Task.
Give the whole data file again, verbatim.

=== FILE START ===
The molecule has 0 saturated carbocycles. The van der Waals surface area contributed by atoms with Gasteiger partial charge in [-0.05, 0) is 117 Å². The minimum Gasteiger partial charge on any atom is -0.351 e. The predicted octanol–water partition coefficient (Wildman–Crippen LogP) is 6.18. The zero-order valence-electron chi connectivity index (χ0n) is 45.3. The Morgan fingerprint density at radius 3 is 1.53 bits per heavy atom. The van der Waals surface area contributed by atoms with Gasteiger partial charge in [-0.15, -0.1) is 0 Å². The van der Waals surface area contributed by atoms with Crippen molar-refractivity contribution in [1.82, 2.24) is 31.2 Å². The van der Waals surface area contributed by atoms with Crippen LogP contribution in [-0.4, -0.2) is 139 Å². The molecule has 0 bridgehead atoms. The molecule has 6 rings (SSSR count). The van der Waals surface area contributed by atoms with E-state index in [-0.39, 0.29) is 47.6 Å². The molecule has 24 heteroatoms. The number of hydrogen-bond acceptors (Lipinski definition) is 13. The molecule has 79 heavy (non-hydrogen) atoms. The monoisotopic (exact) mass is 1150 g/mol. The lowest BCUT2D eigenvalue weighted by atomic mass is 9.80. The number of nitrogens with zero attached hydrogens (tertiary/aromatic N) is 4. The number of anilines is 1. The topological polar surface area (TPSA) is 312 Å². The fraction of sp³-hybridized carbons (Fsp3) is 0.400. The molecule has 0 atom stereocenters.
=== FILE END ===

The molecule has 0 saturated carbocycles. The van der Waals surface area contributed by atoms with Gasteiger partial charge in [-0.05, 0) is 117 Å². The minimum Gasteiger partial charge on any atom is -0.351 e. The predicted octanol–water partition coefficient (Wildman–Crippen LogP) is 6.18. The zero-order valence-electron chi connectivity index (χ0n) is 45.3. The Morgan fingerprint density at radius 3 is 1.53 bits per heavy atom. The van der Waals surface area contributed by atoms with Gasteiger partial charge in [-0.15, -0.1) is 0 Å². The van der Waals surface area contributed by atoms with Crippen molar-refractivity contribution in [1.82, 2.24) is 31.2 Å². The van der Waals surface area contributed by atoms with Crippen LogP contribution in [-0.4, -0.2) is 139 Å². The molecule has 0 bridgehead atoms. The molecule has 6 rings (SSSR count). The van der Waals surface area contributed by atoms with E-state index in [-0.39, 0.29) is 47.6 Å². The molecule has 24 heteroatoms. The number of hydrogen-bond acceptors (Lipinski definition) is 13. The molecule has 79 heavy (non-hydrogen) atoms. The monoisotopic (exact) mass is 1150 g/mol. The lowest BCUT2D eigenvalue weighted by atomic mass is 9.80. The number of nitrogens with zero attached hydrogens (tertiary/aromatic N) is 4. The number of anilines is 1. The topological polar surface area (TPSA) is 312 Å². The fraction of sp³-hybridized carbons (Fsp3) is 0.400. The molecule has 0 atom stereocenters.